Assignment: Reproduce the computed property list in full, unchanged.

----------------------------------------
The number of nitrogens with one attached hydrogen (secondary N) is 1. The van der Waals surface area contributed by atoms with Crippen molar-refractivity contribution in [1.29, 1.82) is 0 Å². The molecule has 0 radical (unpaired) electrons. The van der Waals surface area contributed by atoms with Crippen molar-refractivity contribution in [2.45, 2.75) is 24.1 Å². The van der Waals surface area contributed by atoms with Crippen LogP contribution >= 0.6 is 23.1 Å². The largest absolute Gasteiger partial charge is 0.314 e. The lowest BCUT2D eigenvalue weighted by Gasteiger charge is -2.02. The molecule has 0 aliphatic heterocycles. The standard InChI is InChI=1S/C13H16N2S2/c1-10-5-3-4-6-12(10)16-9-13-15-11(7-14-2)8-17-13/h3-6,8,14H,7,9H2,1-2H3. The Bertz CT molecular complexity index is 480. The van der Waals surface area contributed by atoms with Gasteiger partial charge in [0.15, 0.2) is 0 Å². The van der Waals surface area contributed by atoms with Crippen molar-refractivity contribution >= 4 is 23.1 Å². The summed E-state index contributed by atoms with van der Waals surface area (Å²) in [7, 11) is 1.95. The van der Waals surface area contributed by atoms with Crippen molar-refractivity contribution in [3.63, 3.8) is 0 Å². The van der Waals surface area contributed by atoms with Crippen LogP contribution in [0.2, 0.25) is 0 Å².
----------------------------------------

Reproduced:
The number of nitrogens with one attached hydrogen (secondary N) is 1. The van der Waals surface area contributed by atoms with Crippen molar-refractivity contribution in [1.29, 1.82) is 0 Å². The molecule has 0 radical (unpaired) electrons. The van der Waals surface area contributed by atoms with Crippen molar-refractivity contribution in [2.45, 2.75) is 24.1 Å². The van der Waals surface area contributed by atoms with Crippen LogP contribution >= 0.6 is 23.1 Å². The largest absolute Gasteiger partial charge is 0.314 e. The lowest BCUT2D eigenvalue weighted by Gasteiger charge is -2.02. The molecule has 0 aliphatic heterocycles. The standard InChI is InChI=1S/C13H16N2S2/c1-10-5-3-4-6-12(10)16-9-13-15-11(7-14-2)8-17-13/h3-6,8,14H,7,9H2,1-2H3. The Bertz CT molecular complexity index is 480. The van der Waals surface area contributed by atoms with Gasteiger partial charge in [0.15, 0.2) is 0 Å². The van der Waals surface area contributed by atoms with Crippen molar-refractivity contribution >= 4 is 23.1 Å². The summed E-state index contributed by atoms with van der Waals surface area (Å²) in [7, 11) is 1.95. The van der Waals surface area contributed by atoms with Crippen molar-refractivity contribution in [3.63, 3.8) is 0 Å². The van der Waals surface area contributed by atoms with Crippen LogP contribution in [0.2, 0.25) is 0 Å².